Recently I’ve been having some fun moving my lab and home infrastructure to Kubernetes. I had a feeling that deploying the UniFi Controller was going to be a bit of a painful process but it’s not so bad. Has This Already Been Done? Well, allegedly. The UniFi Controller has long been a Linux application so theoretically there are no real issues in the way. My initial searching led me to . . .
In Part 1 of this project we covered building the infrastructure that underpins Kubernetes; the Virtual Machines that make up it’s Control and Data Planes, implementing high availability, bootstrapping the core Kubernetes components and considerations for the various networking elements. All of this is great, but after all of that all our cluster doesn’t actually do very much yet. It’s still in a pretty raw state and not ready to . . .
My home lab has been getting a bit long in the tooth recently. These days I work mostly with container platforms and Infrastructure as Code but those are mostly put to work inside the opaque walls of public cloud providers and not on bare metal (I.E. my own physical or virtual servers). When it comes to container platforms, Kubernetes is the one I spend most of my time with. Running . . .
I’m a long time fan of Juniper networking devices, there seems to be a snobbery against them for reasons I’ve never understood. Imagine my disappointment to find that this was reflected somewhat in the Ansible documentation where JUNOS seems to be the black sheep and the guides are a little patchy. Recently I’ve been having some fun integrating Ansible with JUNOS and this post is going to look at both . . .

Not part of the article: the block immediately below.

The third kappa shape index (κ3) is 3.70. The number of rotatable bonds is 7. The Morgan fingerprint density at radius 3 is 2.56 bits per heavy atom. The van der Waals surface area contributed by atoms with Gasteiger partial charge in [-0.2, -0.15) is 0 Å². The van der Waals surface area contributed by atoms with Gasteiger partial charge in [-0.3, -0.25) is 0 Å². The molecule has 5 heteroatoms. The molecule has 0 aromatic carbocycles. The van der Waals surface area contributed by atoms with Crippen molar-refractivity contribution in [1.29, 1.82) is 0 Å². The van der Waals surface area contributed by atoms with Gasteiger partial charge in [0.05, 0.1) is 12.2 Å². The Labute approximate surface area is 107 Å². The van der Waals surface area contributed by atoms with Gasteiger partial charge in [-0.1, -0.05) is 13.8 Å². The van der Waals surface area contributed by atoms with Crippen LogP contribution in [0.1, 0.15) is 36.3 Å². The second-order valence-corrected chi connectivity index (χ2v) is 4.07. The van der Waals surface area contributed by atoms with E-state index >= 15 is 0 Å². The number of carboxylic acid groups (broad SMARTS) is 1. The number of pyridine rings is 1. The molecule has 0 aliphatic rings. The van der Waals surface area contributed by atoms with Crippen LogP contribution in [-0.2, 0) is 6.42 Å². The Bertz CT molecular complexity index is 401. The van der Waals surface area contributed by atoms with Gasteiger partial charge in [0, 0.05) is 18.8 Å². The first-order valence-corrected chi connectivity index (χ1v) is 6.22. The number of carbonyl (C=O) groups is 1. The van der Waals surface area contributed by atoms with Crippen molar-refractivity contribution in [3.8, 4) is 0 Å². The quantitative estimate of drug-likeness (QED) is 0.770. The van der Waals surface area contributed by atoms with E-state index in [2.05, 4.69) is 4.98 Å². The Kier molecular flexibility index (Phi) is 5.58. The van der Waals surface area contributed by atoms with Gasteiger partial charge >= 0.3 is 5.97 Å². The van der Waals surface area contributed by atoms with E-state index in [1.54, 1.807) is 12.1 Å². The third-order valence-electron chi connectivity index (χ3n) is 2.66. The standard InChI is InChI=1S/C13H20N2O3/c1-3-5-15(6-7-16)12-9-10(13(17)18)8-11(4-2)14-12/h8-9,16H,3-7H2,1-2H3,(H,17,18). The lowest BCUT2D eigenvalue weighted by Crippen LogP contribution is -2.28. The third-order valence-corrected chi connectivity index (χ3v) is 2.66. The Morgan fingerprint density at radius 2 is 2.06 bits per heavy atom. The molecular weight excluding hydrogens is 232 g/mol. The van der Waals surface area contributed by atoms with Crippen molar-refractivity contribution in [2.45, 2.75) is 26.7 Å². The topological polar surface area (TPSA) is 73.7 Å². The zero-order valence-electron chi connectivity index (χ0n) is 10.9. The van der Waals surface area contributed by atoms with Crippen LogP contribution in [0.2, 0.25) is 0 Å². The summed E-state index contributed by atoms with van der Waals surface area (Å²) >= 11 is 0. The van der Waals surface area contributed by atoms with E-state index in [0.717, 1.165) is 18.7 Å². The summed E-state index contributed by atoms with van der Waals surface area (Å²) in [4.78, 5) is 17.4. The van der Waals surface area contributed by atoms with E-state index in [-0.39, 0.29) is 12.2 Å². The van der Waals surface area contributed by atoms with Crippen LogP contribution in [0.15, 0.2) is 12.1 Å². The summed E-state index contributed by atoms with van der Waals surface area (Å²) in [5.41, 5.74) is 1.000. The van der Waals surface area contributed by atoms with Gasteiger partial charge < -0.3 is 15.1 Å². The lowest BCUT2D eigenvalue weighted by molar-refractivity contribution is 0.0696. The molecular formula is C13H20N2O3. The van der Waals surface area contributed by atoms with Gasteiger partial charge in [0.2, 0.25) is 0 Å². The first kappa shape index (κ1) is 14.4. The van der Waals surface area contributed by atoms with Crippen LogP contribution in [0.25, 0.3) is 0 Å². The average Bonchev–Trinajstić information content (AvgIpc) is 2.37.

Ansible Vault isn’t, if I’m honest, a solution that I’ve ever found much use for in my day to day work. I prefer to use a centralised Secrets Management solution wherever it’s practical (particularly favouring Hashicorp Vault). These systems however are time consuming to properly deploy have a steep learning curve, depending on the scale of your deployments and integration requirements Ansible Vault might serve you just fine and I . . .
In the previous post we looked at how to build Chartmuseum on Ubuntu Linux with an S3 backend, however out of the box this system presents a number of problems; specifically it isn’t TLS encrypted and the service runs on an unprivileged TCP port. I could see no guides suggesting how to do this, so lets take a look at how to solve this problem by performing by proxying our . . .
Helm is an incredibly popular package manager for Kubernetes, however despite it’s incredibly widespread use there isn’t a huge amount of information or options out there for creating private repositories using Open Source platforms. Chartmuseum seeks to solve this problem by offering us just that. In this post I’m looking at how to deploy and bootstrap Chartmuseum on Ubuntu Linux 18.04, using a secure AWS S3 backend. Getting Started Chartmuseum . . .
When I first started using Ansible, querying JSON was a source of constant frustration. Most of the articles I could find on the topic seem particularly interested in a long lesson on the topic of how JSON is structured. Whilst that is important to understand I couldn’t really find a guide that just broke down a few simple queries like I wanted. I’m not even going to attempt to talk . . .
In previous posts we’ve looked at how to look up Secrets from Hashicorp Vault using Ansible and Ansible Tower. We’ve also taken a look at how to integrate Azure Key Vault with Ansible Tower, however I’ve never gotten round to taking a look at how to integrate Ansible itself with Azure Key Vault (without the use of Tower). Whilst I’ve largley moved away from using Azure Key Vault in favour . . .
Previously I’ve looked at how to lookup secrets from Hashicorp Vault using Ansible Tower however whilst that functionality is incredibly valuable it doesn’t really tackle the issue of how to write Playbooks which can interact with Vault. In this post we’ll look at how we can use some excellent lookup functionality provided as part of the ansible which provides this functionality. Some Assumptions For this article, I’m going to be . . .